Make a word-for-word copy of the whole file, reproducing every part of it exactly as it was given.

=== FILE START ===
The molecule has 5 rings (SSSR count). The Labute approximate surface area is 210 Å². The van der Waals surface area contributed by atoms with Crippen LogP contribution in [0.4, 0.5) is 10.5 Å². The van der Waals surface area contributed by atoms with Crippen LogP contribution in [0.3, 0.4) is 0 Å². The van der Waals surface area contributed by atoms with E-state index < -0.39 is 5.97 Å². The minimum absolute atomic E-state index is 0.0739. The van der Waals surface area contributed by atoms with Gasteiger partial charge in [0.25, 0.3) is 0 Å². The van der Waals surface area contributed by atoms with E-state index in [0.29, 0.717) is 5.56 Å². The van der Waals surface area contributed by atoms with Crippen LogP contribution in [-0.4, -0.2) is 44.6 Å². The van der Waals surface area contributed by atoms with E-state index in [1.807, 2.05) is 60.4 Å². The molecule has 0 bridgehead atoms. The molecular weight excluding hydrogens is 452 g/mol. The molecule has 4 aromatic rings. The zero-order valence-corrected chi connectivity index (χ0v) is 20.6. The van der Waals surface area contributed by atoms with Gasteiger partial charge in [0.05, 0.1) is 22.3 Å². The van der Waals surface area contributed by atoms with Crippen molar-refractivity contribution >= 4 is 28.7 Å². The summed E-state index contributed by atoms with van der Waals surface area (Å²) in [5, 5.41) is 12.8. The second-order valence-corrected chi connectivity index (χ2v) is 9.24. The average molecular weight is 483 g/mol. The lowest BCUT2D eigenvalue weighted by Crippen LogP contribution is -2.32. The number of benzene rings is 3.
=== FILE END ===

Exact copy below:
The molecule has 5 rings (SSSR count). The Labute approximate surface area is 210 Å². The van der Waals surface area contributed by atoms with Crippen LogP contribution in [0.4, 0.5) is 10.5 Å². The van der Waals surface area contributed by atoms with Crippen LogP contribution in [0.3, 0.4) is 0 Å². The van der Waals surface area contributed by atoms with E-state index < -0.39 is 5.97 Å². The minimum absolute atomic E-state index is 0.0739. The van der Waals surface area contributed by atoms with Gasteiger partial charge in [0.25, 0.3) is 0 Å². The van der Waals surface area contributed by atoms with E-state index in [0.29, 0.717) is 5.56 Å². The van der Waals surface area contributed by atoms with Crippen LogP contribution in [-0.4, -0.2) is 44.6 Å². The van der Waals surface area contributed by atoms with E-state index in [1.807, 2.05) is 60.4 Å². The molecule has 0 bridgehead atoms. The molecular weight excluding hydrogens is 452 g/mol. The molecule has 4 aromatic rings. The zero-order valence-corrected chi connectivity index (χ0v) is 20.6. The van der Waals surface area contributed by atoms with Gasteiger partial charge in [0.05, 0.1) is 22.3 Å². The van der Waals surface area contributed by atoms with Crippen molar-refractivity contribution >= 4 is 28.7 Å². The summed E-state index contributed by atoms with van der Waals surface area (Å²) in [5, 5.41) is 12.8. The second-order valence-corrected chi connectivity index (χ2v) is 9.24. The average molecular weight is 483 g/mol. The lowest BCUT2D eigenvalue weighted by Crippen LogP contribution is -2.32. The number of benzene rings is 3.